Leading Edge Takeaway - Prioritise creating and living a healthy culture ahead of technology, process and system transformation to help guide employees on your ultimate goal(s), and prepare for and adapt to change.
4. Sustained competitiveness requires experimentation
Innovative businesses experiment within their organisations.
Innovation delivers sustained competitive advantage and facilitated experimentation generates - and refines - great ideas. An experiment-friendly “space” within an organisation must be governed differently from the rest of the organisation: the employees, managers, rules and metrics within it, should all be clearly different from the rest. Ensure that the space is also transparent.
Leading Edge Takeaway: You cannot maintain nor surpass your competitor if you don’t let your people to explore and experiment. We recommend experimenting in an iterative manner, so as not to disrupt your goals internally, but allow for new behaviours. Establishing a Centre of Excellence or Lab space – be it physical or virtual – helps to bring ideators and problem solvers together, and demonstrate the desired thinking and behaviours.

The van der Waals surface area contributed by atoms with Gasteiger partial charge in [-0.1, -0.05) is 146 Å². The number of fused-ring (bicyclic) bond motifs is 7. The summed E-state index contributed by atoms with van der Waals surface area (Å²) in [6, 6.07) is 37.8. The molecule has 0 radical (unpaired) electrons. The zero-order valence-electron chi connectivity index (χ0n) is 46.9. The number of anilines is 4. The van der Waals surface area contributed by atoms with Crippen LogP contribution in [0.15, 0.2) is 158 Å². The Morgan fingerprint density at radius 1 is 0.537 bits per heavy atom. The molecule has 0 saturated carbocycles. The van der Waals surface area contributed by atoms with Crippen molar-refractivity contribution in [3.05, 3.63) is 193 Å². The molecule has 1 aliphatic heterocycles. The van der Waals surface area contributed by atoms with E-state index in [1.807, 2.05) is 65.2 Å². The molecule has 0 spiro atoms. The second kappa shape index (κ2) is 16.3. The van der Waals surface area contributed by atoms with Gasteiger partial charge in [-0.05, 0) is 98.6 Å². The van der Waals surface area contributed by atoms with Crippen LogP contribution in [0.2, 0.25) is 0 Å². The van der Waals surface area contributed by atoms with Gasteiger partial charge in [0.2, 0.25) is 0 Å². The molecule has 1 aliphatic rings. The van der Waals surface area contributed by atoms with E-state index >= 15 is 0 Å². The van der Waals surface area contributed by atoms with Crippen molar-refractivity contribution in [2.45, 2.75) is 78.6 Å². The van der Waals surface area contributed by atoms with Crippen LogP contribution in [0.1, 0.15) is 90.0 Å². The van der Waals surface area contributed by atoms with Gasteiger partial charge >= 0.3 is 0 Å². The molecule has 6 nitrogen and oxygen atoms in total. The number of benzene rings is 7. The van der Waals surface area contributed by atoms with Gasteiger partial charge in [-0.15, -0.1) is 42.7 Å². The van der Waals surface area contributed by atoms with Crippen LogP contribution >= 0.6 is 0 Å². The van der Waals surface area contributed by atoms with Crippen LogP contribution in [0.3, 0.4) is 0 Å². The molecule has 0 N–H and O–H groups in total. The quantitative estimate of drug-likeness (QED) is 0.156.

5. Removing tech dead-weight must be a key CIO and Customer Success deliverable
While new technology can serve to reduce the amount of friction between the customer and offered value, any technology that will interfere with this exchange, is a waste of time.
Digital transformation is not about adopting new tech, but in delivering better value to the customer. Enable employees to identify tools and systems that impede their efforts, are overly complex or time-wasting.
Leading Edge Takeaway: Technology is there to reduce the amount of effort to deliver value to your customer. Technology that increases the amount of effort, should be removed - and prioritised as much as any transformative project. We recommend setting clear, measurable improvement targets (ie: reduce time taken to complete weekly Task X by Y%, or increase customer utilisation of tool A by B% in C time-frame), so that employees can identify which systems need to perform better – or be replaced.